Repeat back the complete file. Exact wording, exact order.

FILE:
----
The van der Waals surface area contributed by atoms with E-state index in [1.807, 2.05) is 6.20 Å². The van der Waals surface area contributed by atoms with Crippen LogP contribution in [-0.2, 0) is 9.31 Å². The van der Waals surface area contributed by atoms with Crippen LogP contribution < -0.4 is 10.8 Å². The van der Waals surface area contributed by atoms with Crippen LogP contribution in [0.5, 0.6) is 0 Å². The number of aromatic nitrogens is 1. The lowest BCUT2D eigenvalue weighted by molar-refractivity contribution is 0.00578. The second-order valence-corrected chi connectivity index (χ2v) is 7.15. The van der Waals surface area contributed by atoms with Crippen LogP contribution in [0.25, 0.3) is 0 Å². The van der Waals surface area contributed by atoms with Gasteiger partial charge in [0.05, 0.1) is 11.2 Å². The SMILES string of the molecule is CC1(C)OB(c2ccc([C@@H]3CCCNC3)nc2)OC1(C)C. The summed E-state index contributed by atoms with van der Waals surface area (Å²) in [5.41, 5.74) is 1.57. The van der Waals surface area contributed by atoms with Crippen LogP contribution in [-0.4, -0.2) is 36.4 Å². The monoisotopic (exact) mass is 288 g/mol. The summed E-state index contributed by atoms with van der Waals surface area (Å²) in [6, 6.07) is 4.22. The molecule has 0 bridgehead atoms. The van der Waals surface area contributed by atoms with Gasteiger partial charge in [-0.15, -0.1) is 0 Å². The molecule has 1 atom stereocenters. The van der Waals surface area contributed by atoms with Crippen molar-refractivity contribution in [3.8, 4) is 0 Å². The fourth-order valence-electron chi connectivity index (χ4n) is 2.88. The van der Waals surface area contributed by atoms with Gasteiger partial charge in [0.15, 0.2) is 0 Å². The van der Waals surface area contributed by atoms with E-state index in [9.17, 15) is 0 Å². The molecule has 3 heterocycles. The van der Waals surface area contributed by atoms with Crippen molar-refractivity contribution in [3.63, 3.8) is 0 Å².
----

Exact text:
The van der Waals surface area contributed by atoms with E-state index in [1.807, 2.05) is 6.20 Å². The van der Waals surface area contributed by atoms with Crippen LogP contribution in [-0.2, 0) is 9.31 Å². The van der Waals surface area contributed by atoms with Crippen LogP contribution < -0.4 is 10.8 Å². The van der Waals surface area contributed by atoms with Crippen LogP contribution in [0.5, 0.6) is 0 Å². The number of aromatic nitrogens is 1. The lowest BCUT2D eigenvalue weighted by molar-refractivity contribution is 0.00578. The second-order valence-corrected chi connectivity index (χ2v) is 7.15. The van der Waals surface area contributed by atoms with Crippen LogP contribution in [0.25, 0.3) is 0 Å². The van der Waals surface area contributed by atoms with Gasteiger partial charge in [0.05, 0.1) is 11.2 Å². The SMILES string of the molecule is CC1(C)OB(c2ccc([C@@H]3CCCNC3)nc2)OC1(C)C. The summed E-state index contributed by atoms with van der Waals surface area (Å²) in [5.41, 5.74) is 1.57. The van der Waals surface area contributed by atoms with Crippen LogP contribution in [-0.4, -0.2) is 36.4 Å². The monoisotopic (exact) mass is 288 g/mol. The summed E-state index contributed by atoms with van der Waals surface area (Å²) in [6, 6.07) is 4.22. The molecule has 0 bridgehead atoms. The van der Waals surface area contributed by atoms with Gasteiger partial charge in [-0.15, -0.1) is 0 Å². The molecule has 1 atom stereocenters. The van der Waals surface area contributed by atoms with Crippen molar-refractivity contribution in [3.8, 4) is 0 Å². The fourth-order valence-electron chi connectivity index (χ4n) is 2.88. The van der Waals surface area contributed by atoms with Gasteiger partial charge in [0.15, 0.2) is 0 Å². The van der Waals surface area contributed by atoms with E-state index in [9.17, 15) is 0 Å². The molecule has 3 heterocycles. The van der Waals surface area contributed by atoms with Crippen molar-refractivity contribution in [3.63, 3.8) is 0 Å².